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Announcing the Backstage Stability Index

· 4 min read

2022-01 update: The stability is now replaced by the versioning policy.

TL;DR Backstage is heading out of alpha and moving onto the path to stable releases and an eventual version 1.0. As the community and ecosystem continue to grow at an increasing rate, we want to provide a solid foundation for everyone building things in, with, and around Backstage. So, today we’re introducing the Stability Index — a simple way to find out how likely (or unlikely) a specific package or plugin inside Backstage might be updated with major changes. By indicating the reliability of key features and APIs, this quick reference will help contributors and adopters better plan and coordinate their development efforts going forward.

Animation cycling between stability index scores

Backstage has a great and growing community of users and contributors. With so much valuable feedback, this inevitably means that sometimes we will go back and revise design decisions that introduce breaking changes. Furthermore, as we continue to ship new features and systems, we’ll continue this cycle of iterating, gathering feedback, and iterating again before reaching a stable API.

This rapid evolution can create uncertainty around which parts of the project are considered stable and which are not. Regardless of whether you're contributing to the project directly, setting up your own Backstage, or building plugins, you will be using various parts of the project that vary in stability. While many API surfaces of Backstage are reasonably solid and are unlikely to see any big breaking changes, others are more unstable or experimental.

The Stability Index

In order to tackle the problem of uncertainty, and help align contributors, we have recently introduced a Stability Index. Inspired by a similar concept with the same name in Node.js, it’s a score assigned to subsets of the project, indicating the level of maturity of the API and the commitment to backwards compatibility. However, because of the current phase of the project, we have used a slightly different implementation. Rather than the score indicating a perceived stability, a higher score is instead a commitment to providing a smoother upgrade path for users, both through better documentation and backwards compatibility. Importantly, the Stability Index does not supersede semantic versioning (or semver), meaning we will still adhere to semver and only do breaking changes in minor releases as long as we are on 0.x.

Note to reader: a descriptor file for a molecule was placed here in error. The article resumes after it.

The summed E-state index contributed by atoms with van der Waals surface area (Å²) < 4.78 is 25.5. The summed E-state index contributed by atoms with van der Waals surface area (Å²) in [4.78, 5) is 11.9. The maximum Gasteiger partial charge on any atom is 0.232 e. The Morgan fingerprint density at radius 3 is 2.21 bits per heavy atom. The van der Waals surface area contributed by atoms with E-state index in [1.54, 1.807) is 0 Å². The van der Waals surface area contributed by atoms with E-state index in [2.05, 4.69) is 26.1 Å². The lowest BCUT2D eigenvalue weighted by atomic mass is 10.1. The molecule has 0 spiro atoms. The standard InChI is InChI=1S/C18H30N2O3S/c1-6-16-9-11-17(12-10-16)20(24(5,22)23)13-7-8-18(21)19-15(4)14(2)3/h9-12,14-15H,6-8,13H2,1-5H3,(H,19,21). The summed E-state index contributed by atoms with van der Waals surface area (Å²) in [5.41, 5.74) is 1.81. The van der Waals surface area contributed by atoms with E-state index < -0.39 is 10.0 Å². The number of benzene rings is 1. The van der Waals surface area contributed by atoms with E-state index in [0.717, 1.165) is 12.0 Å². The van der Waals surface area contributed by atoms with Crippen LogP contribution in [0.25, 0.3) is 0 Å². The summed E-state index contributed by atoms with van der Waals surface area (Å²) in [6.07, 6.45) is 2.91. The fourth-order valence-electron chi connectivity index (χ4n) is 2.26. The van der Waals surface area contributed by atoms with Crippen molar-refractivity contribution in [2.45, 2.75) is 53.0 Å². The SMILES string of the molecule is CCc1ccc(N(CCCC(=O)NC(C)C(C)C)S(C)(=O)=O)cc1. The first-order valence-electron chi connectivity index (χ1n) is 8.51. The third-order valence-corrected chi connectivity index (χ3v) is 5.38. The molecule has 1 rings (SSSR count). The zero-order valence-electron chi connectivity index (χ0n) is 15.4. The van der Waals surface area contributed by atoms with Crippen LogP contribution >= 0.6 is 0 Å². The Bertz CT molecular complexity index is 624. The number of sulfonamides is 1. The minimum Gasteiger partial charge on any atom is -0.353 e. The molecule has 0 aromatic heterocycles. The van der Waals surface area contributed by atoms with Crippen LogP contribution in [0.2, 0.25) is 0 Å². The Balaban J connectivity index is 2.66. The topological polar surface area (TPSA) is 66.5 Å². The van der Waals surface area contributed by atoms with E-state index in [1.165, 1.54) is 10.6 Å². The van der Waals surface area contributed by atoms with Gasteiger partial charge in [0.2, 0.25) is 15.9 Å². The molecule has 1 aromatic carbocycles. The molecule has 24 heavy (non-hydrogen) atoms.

You can find more details about the scores on the Stability Index page, but the following is a TL;DR of the 0–3 scores:

  • 0 — There's a changelog entry.
  • 1 — There's a migration guide.
  • 2 — Two weeks of deprecation.
  • 3 — Three months of deprecation.

The Stability Index has been tailored for the phase that the project is currently in, and we do not intend to keep it in place in its current form forever. It is, for example, likely that we in the future will increase the deprecation time limits.

Staying up to date

In addition to the Stability Index, we have also recently adopted a weekly release cadence where we cut new releases every Thursday. Along with the two-week deprecation period of many of the API surfaces in Backstage, there is an excellent opportunity to form a routine to update your own Backstage projects either weekly or biweekly.

In order to make the update process easier, we’ve added a new command to the Backstage CLI that allows you to easily update your project to use the latest Backstage release. The command is called version:bump and is executed in the root of your project using the CLI. You can see what it looks like in action below.

Output of the backstage-cli version:bump command


The Stability Index has already been active for a couple of weeks, and we have immediately seen an impact on the consideration and care taken when working in parts of the project that we have committed to keeping more stable. Both members of the core maintainer team and contributors from the community have taken care to roll out updates responsibly, with examples such as PR #3524 and PR #3465.

The core team is working hard to bring more stability to broader parts of Backstage, and engineering it in a way that allows for long-term evolution. There are more learnings to be discovered as we continue evolving Backstage, but we are confident that the Stability Index will allow for a clearer path and a smoother ride for everyone involved!